Witness Invited by Ron Paul to House Subcommittee Hearing Hails from White Supremacist Hate Group
" ... Paul's star witnesses, Thomas DiLorenzo, an economist at Loyola University in Baltimore, has called Abraham Lincoln a 'dictator' and 'mass murderer' - and has links to a neo-Confederate group called League of the South. ... "
By Peter Schroeder
The Hill | February 9, 2011
The first meeting of the House Financial Services Committee's Domestic Monetary Policy and Trade subcommittee had a tense moment when Rep. William Lacy Clay (D-Mo.) questioned the background of Dr. Thomas DiLorenzo.
Clay went after DiLorenzo, an economics professor at Loyola University who was invited to testify by Paul, for his connections with the League of the South, which has been identified by the Southern Poverty Law Center as a "neo-Confederate" group. The league identifies DiLorenzo as an "affiliated scholar" of its League of the South Institute for the Study of Southern Culture and History.
"After reviewing your work and the so-called message you employ, I still do not understand you being invited to testify today on the unemployment situation," Clay said. "But I do know that I have no questions for you."
Paul dismissed Clay's comments after the hearing, calling them character attacks in lieu of addressing DiLorenzo's arguments against the Fed. The meeting marked the first hearing of the subcommittee since Paul, a longtime critic of the Federal Reserve, was named its chairman. In his prepared testimony, DiLorenzo accused the Fed of generating "boom-and-bust cycles" since its formation in 1914.
DiLorenzo is also a senior faculty member of the Ludwig von Mises Institute, which promotes the Austrian School of economics, of which Paul is a strong adherent.
After the hearing, Paul was mobbed by an enthusiastic group of well-wishers. Several people asked him to autograph their pocket Constitutions and copies of his book, End the Fed.
The Dallas Morning News has more on Dr. DiLorenzo and the racist underpinnings of the League of the South:
Neo-Confederate economist at Ron Paul's Fed Hearing
By Todd J. Gillman | February 10, 2011
Texas Rep. Ron Paul intended his first hearing as chair of a House subcommittee to showcase one of his complaints about the Federal Reserve - that central planning of the money supply makes unemployment worse, by creating booms that inevitably lead to recessions worse than would otherwise occur.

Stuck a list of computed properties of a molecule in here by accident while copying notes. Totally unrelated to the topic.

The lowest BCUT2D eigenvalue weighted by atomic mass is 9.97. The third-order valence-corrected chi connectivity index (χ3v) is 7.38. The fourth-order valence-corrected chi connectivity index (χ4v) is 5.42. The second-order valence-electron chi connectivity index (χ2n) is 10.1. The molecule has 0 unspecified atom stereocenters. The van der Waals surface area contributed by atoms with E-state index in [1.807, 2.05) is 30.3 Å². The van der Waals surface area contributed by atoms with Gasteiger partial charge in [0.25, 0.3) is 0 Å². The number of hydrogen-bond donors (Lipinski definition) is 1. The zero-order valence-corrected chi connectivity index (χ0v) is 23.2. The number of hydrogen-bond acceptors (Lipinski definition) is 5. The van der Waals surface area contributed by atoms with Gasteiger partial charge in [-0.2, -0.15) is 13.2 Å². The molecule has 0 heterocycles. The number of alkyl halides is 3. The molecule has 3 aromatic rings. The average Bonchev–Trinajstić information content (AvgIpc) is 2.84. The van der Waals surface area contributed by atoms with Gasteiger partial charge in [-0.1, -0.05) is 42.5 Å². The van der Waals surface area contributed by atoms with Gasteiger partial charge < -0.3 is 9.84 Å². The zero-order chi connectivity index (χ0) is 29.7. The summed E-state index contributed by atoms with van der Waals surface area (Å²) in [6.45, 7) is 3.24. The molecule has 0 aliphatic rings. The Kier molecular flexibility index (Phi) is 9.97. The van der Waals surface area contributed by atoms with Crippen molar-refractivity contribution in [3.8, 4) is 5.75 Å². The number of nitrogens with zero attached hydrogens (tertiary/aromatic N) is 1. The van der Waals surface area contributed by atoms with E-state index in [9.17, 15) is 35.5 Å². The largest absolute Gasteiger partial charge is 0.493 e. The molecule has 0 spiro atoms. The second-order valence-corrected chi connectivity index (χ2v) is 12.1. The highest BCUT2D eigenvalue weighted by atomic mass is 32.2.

The hearing did do that. But that was overshadowed somewhat when Democrats noted that Paul's star witnesses, Thomas DiLorenzo, an economist at Loyola University in Baltimore, has called Abraham Lincoln a "dictator" and "mass murderer" - and has links to a neo-Confederate group called League of the South.
The League seeks a Southern breakaway nation led by "European-Americans."
To hear DiLorenzo tell it, linking him to the League is defamation. His only connection, he told the DMN, is that he lectured to some League members "15 years ago" at the invitation of an Emory University professor, and didn't even realize they were League members. He did concede, though, that he sympathizes with anyone who wants to secede from a government they disagree with, be they Southerners in the USA or Soviet Republics under the USSR.
His dismissal of any substantive link don't square with material collected by the Southern Poverty Law Center, which views the League as a hate group.
Issues of the "Southern Patriot" - the League's newsletter - describe DiLorenzo as a lecturer at its 2001 summer school and 2002 national conference. The League also sold tapes of his lectures. In late 2000, he authored a front-page essay for the League's Alabama affiliate about vote fraud; its newsletter identified him as a League member.
And in 2005, DiLorenzo authored an essay defending the League.
Heidi Beirich, research director at the Southern Poverty Law Center, called it "appalling... for a congressman to bring someone in from a group that has these kinds of hate views."
Paul said he didn't know about DiLorenzo's involvement with the League and said Democrats only attacked to deflect attention from the substance of the Fed critique.